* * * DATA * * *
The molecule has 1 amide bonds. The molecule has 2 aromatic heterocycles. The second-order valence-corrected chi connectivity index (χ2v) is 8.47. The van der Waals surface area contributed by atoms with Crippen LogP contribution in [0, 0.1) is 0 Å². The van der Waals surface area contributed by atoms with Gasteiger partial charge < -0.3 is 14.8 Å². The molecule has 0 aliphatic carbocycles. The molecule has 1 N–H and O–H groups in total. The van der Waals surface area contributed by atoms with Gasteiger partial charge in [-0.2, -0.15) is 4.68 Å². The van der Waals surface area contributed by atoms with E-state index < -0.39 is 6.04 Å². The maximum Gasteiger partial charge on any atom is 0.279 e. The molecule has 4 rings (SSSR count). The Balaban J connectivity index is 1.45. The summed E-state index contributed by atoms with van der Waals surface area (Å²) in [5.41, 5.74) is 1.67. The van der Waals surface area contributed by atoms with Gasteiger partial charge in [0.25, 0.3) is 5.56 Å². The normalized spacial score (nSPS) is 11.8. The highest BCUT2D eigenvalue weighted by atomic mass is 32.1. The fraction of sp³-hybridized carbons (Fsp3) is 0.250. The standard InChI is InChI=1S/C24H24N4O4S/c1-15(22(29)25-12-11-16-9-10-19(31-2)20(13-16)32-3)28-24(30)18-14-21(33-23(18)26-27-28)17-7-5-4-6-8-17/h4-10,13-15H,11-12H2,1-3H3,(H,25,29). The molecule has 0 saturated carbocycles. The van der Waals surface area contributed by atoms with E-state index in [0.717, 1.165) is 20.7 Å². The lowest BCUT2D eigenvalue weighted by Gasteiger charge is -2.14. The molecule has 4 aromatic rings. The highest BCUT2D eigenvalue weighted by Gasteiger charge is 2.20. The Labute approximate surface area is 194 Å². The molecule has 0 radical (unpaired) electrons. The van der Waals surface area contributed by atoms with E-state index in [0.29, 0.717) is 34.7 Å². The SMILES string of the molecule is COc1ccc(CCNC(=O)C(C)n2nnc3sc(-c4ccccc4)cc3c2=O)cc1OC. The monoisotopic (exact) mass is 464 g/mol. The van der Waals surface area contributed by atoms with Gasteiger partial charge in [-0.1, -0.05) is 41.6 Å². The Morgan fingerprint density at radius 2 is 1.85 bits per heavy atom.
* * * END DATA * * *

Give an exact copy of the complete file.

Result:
The molecule has 1 amide bonds. The molecule has 2 aromatic heterocycles. The second-order valence-corrected chi connectivity index (χ2v) is 8.47. The van der Waals surface area contributed by atoms with Crippen LogP contribution in [0, 0.1) is 0 Å². The van der Waals surface area contributed by atoms with Gasteiger partial charge < -0.3 is 14.8 Å². The molecule has 0 aliphatic carbocycles. The molecule has 1 N–H and O–H groups in total. The van der Waals surface area contributed by atoms with Gasteiger partial charge in [-0.2, -0.15) is 4.68 Å². The van der Waals surface area contributed by atoms with E-state index < -0.39 is 6.04 Å². The maximum Gasteiger partial charge on any atom is 0.279 e. The molecule has 4 rings (SSSR count). The Balaban J connectivity index is 1.45. The summed E-state index contributed by atoms with van der Waals surface area (Å²) in [5.41, 5.74) is 1.67. The van der Waals surface area contributed by atoms with Gasteiger partial charge in [0.25, 0.3) is 5.56 Å². The normalized spacial score (nSPS) is 11.8. The highest BCUT2D eigenvalue weighted by atomic mass is 32.1. The fraction of sp³-hybridized carbons (Fsp3) is 0.250. The standard InChI is InChI=1S/C24H24N4O4S/c1-15(22(29)25-12-11-16-9-10-19(31-2)20(13-16)32-3)28-24(30)18-14-21(33-23(18)26-27-28)17-7-5-4-6-8-17/h4-10,13-15H,11-12H2,1-3H3,(H,25,29). The molecule has 0 saturated carbocycles. The van der Waals surface area contributed by atoms with E-state index in [0.717, 1.165) is 20.7 Å². The lowest BCUT2D eigenvalue weighted by Gasteiger charge is -2.14. The molecule has 4 aromatic rings. The highest BCUT2D eigenvalue weighted by Gasteiger charge is 2.20. The Labute approximate surface area is 194 Å². The molecule has 0 radical (unpaired) electrons. The van der Waals surface area contributed by atoms with E-state index in [0.29, 0.717) is 34.7 Å². The SMILES string of the molecule is COc1ccc(CCNC(=O)C(C)n2nnc3sc(-c4ccccc4)cc3c2=O)cc1OC. The monoisotopic (exact) mass is 464 g/mol. The van der Waals surface area contributed by atoms with Gasteiger partial charge in [-0.1, -0.05) is 41.6 Å². The Morgan fingerprint density at radius 2 is 1.85 bits per heavy atom.